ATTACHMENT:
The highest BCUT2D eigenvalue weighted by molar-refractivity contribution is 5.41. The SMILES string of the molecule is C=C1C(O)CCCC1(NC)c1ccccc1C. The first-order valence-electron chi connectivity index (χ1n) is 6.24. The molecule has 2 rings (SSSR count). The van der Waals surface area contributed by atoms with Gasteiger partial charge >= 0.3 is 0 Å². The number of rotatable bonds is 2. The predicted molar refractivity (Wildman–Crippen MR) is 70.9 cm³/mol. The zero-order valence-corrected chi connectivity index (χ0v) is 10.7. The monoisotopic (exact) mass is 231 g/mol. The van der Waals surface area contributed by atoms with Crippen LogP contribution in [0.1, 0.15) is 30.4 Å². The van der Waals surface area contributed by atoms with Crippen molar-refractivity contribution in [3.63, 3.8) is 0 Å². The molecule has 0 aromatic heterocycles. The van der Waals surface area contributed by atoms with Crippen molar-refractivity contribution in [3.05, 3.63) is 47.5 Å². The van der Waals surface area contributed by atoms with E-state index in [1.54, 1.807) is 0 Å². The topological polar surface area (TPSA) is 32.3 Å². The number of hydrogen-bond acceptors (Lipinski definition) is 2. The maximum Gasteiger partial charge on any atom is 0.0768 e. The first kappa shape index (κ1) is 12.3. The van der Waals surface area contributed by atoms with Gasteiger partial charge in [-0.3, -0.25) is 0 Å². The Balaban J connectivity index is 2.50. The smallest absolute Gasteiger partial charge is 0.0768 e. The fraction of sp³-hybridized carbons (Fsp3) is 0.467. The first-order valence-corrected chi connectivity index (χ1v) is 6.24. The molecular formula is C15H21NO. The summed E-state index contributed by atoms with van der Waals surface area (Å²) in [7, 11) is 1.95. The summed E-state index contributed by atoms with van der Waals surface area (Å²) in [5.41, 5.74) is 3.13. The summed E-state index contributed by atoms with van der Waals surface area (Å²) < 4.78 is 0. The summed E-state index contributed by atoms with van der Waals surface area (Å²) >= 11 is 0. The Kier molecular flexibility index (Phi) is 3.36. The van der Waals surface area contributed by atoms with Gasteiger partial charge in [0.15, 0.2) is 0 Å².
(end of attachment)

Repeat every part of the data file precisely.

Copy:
The highest BCUT2D eigenvalue weighted by molar-refractivity contribution is 5.41. The SMILES string of the molecule is C=C1C(O)CCCC1(NC)c1ccccc1C. The first-order valence-electron chi connectivity index (χ1n) is 6.24. The molecule has 2 rings (SSSR count). The van der Waals surface area contributed by atoms with Gasteiger partial charge >= 0.3 is 0 Å². The number of rotatable bonds is 2. The predicted molar refractivity (Wildman–Crippen MR) is 70.9 cm³/mol. The zero-order valence-corrected chi connectivity index (χ0v) is 10.7. The monoisotopic (exact) mass is 231 g/mol. The van der Waals surface area contributed by atoms with Crippen LogP contribution in [0.1, 0.15) is 30.4 Å². The van der Waals surface area contributed by atoms with Crippen molar-refractivity contribution in [3.63, 3.8) is 0 Å². The molecule has 0 aromatic heterocycles. The van der Waals surface area contributed by atoms with Crippen molar-refractivity contribution in [3.05, 3.63) is 47.5 Å². The van der Waals surface area contributed by atoms with E-state index in [1.54, 1.807) is 0 Å². The topological polar surface area (TPSA) is 32.3 Å². The number of hydrogen-bond acceptors (Lipinski definition) is 2. The maximum Gasteiger partial charge on any atom is 0.0768 e. The first kappa shape index (κ1) is 12.3. The van der Waals surface area contributed by atoms with Gasteiger partial charge in [-0.3, -0.25) is 0 Å². The Balaban J connectivity index is 2.50. The smallest absolute Gasteiger partial charge is 0.0768 e. The fraction of sp³-hybridized carbons (Fsp3) is 0.467. The first-order valence-corrected chi connectivity index (χ1v) is 6.24. The molecular formula is C15H21NO. The summed E-state index contributed by atoms with van der Waals surface area (Å²) in [7, 11) is 1.95. The summed E-state index contributed by atoms with van der Waals surface area (Å²) in [5.41, 5.74) is 3.13. The summed E-state index contributed by atoms with van der Waals surface area (Å²) < 4.78 is 0. The summed E-state index contributed by atoms with van der Waals surface area (Å²) >= 11 is 0. The Kier molecular flexibility index (Phi) is 3.36. The van der Waals surface area contributed by atoms with Gasteiger partial charge in [0.15, 0.2) is 0 Å².